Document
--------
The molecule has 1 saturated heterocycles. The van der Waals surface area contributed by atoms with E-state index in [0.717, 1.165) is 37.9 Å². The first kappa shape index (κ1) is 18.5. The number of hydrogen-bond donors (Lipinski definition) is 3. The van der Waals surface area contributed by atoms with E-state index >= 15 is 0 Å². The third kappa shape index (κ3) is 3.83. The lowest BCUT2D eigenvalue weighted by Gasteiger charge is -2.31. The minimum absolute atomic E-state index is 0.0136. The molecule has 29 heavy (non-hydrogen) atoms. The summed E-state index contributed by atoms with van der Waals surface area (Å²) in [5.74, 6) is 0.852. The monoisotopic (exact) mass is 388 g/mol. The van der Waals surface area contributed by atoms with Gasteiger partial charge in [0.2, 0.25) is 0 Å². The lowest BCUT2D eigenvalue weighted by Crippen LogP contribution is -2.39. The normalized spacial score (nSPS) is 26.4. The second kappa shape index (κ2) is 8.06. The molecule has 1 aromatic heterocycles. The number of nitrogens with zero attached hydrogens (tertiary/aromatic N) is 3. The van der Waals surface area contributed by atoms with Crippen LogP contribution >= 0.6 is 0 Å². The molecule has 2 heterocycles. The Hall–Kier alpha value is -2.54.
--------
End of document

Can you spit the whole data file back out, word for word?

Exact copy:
The molecule has 1 saturated heterocycles. The van der Waals surface area contributed by atoms with E-state index in [0.717, 1.165) is 37.9 Å². The first kappa shape index (κ1) is 18.5. The number of hydrogen-bond donors (Lipinski definition) is 3. The van der Waals surface area contributed by atoms with E-state index >= 15 is 0 Å². The third kappa shape index (κ3) is 3.83. The lowest BCUT2D eigenvalue weighted by Gasteiger charge is -2.31. The minimum absolute atomic E-state index is 0.0136. The molecule has 29 heavy (non-hydrogen) atoms. The summed E-state index contributed by atoms with van der Waals surface area (Å²) in [5.74, 6) is 0.852. The monoisotopic (exact) mass is 388 g/mol. The van der Waals surface area contributed by atoms with Gasteiger partial charge in [0.2, 0.25) is 0 Å². The lowest BCUT2D eigenvalue weighted by Crippen LogP contribution is -2.39. The normalized spacial score (nSPS) is 26.4. The second kappa shape index (κ2) is 8.06. The molecule has 1 aromatic heterocycles. The number of nitrogens with zero attached hydrogens (tertiary/aromatic N) is 3. The van der Waals surface area contributed by atoms with Crippen LogP contribution >= 0.6 is 0 Å². The molecule has 2 heterocycles. The Hall–Kier alpha value is -2.54.